Nutrition-focused approach to manage menopausal symptoms
By changing her diet, 52-year-old nutritional therapist Simone Burgon was able to manage the symptoms that arose when she entered perimenopause.
Menopausal symptoms come in all shapes and forms
Menopause refers to that time in every woman’s life when she stops having periods and is no longer able to get pregnant naturally. It generally occurs between the ages of 45 and 55. In the UK the average age to reach menopause is 51.
When Simone’s symptoms of perimenopause developed, these were so severe that, at first, she mistook them for Chronic Fatigue Syndrome.
“I thought I had Myalgic encephalomyelitis (ME)” she says. “I couldn’t get out of bed, I had chronic fatigue, depression, night sweats.” Hot flashes and night sweats are almost synonymous with menopause – although as Simone demonstrates, the severity of these is often downplayed. “I don’t mean where I was hot,” she reiterates, “I mean where I had to get up and change the bed sheets 3 times a night and shower.”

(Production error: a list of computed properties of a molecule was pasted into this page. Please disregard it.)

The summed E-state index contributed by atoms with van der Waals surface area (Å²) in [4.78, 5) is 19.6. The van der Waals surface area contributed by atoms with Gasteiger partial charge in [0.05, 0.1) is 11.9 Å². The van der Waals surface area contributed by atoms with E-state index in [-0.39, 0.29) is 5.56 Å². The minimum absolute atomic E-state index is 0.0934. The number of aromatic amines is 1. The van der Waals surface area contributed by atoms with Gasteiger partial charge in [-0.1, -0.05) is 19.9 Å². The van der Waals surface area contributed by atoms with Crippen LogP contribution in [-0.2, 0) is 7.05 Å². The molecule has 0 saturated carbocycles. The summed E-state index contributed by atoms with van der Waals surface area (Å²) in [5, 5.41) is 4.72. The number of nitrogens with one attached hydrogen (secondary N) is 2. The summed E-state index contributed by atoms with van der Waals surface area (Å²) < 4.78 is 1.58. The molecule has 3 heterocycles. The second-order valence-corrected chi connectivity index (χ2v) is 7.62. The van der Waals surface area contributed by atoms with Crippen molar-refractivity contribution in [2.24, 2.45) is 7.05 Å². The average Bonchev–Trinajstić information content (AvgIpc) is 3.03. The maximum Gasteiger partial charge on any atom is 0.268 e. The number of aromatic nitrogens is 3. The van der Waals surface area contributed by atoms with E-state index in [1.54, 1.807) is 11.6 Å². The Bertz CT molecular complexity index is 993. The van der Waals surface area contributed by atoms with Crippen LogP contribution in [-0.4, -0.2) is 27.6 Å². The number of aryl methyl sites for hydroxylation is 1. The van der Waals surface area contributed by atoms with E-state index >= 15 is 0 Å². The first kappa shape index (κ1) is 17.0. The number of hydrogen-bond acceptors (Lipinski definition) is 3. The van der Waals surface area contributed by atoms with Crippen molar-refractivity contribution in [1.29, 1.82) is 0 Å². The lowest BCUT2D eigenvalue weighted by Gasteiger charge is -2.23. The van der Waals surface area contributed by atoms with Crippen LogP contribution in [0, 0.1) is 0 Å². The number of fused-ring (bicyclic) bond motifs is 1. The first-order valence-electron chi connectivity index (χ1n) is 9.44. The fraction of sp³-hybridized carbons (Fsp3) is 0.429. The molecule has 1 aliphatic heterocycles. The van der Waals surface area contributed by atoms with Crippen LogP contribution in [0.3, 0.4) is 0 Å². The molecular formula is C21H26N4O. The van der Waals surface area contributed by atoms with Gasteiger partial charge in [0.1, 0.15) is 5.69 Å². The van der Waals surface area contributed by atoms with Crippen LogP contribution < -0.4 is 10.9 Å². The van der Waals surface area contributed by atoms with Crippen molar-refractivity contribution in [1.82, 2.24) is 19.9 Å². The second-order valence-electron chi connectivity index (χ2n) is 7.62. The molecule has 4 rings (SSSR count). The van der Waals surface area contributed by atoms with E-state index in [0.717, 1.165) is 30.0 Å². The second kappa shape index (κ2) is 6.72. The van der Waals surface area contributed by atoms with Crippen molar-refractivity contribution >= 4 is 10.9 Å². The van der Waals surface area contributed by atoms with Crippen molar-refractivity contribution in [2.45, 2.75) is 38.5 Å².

Simone also suffered with mental health issues during this period, stating that “Even though a lot of people say depression isn’t part of it, you get depressed.” She also gained weight – “I put on 4 stone going through perimenopause”- and recalls “itchy skin, not being able to sleep at night, frequently wanting to go to the toilet” among her many symptoms. Particularly distressing was her eye dryness: “When I opened my eyes in the morning, my eyeballs were stuck to my eyelids” she recounts, “I couldn’t see for about an hour.”
Symptoms of Menopause
You can find more information about the symptoms of the menopause from Menopause matters, the British Menopause society . You can also find out about other women’s experience in the following Feminine Vitae ‘s interviews and on the BBC Menopause week content, external article: ‘This Is What No One Tells Women About What Happens To Your Body In Your 40s‘.
The Menopause at Work
Although these symptoms are something that many women suffer with, workplaces are often unaccommodating, as menopause remains a stigmatised topic in these spaces.
“Women that I have spoken to have left their career, because their career was very masculine,” Simone points out. Frequently, women are reluctant to address symptoms of menopause, due to the lack of understanding and embarrassment surrounding it. This creates a culture in which women are afraid to speak out about menopause symptoms, for fear of not being taken seriously. Simone agrees: “A lot of women think it’s career suicide.”
“A lot of women think it’s career suicide.”Simone Burgon
For more info on the menopause at work, refer to Public Health England and CIPD.